Libya, the US, and the Moral Imperative to Intervene

Shadi Hamid in Democracy Arsenal:

R736921_5990181 Finally, after much “dithering” – which seems to be the consensus word choice for Obama's sputtering Mideast policy – the US has finally suggested that it can, sometimes, do the right thing, even if it does it three weeks later (I looked back to see when I had written my Slate article calling for international intervention – February 23).

The arguments against military intervention struck me as surprisingly weak and almost entirely dependent on raising the spectre of Iraq and Afghanistan. It was somewhat unclear how and why Iraq 2003 should be compared to Libya 2011. Michael Cohen, whose preference for foreign policy restraint is admirable, worried recently that John McCain and Joe Lieberman's support for a no-fly zone portended bad things to come. Just because McCain and Lieberman support something doesn't automatically mean it's bad.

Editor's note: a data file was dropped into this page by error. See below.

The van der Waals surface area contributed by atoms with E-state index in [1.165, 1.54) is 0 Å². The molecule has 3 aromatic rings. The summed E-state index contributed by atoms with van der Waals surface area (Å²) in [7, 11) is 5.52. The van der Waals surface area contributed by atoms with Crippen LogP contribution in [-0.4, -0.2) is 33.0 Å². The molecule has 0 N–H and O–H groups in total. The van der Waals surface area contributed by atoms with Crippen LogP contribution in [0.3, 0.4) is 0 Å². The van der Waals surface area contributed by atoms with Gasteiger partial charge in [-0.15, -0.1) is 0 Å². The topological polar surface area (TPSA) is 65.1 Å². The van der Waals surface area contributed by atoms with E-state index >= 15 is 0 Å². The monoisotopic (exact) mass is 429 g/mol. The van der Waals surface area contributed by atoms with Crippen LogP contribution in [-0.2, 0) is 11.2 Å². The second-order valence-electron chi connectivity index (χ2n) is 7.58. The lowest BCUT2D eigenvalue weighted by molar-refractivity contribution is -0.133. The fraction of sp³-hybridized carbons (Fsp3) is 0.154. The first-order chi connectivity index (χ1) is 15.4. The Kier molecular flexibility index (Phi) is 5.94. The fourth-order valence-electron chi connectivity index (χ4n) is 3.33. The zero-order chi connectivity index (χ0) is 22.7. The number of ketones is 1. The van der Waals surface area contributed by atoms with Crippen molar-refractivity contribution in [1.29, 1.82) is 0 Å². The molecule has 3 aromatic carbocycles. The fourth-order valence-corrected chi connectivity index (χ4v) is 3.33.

Cohen writes that Iraq and Afghanistan “are daily reminders that the use of U.S. military force can have unforeseen and often unpredictable consequences.” Yes, but that's sort of the point with bold action. It's supposed to be risky (in fact, if it's not, you may not be going far enough). Success isn't guaranteed. And no one is pretending that a positive outcome in Libya is a foregone conclusion now that the UN Security Council has adopted a resolution authorizing military force. But it does make a successful outcome more likely.

More here. [See also this.]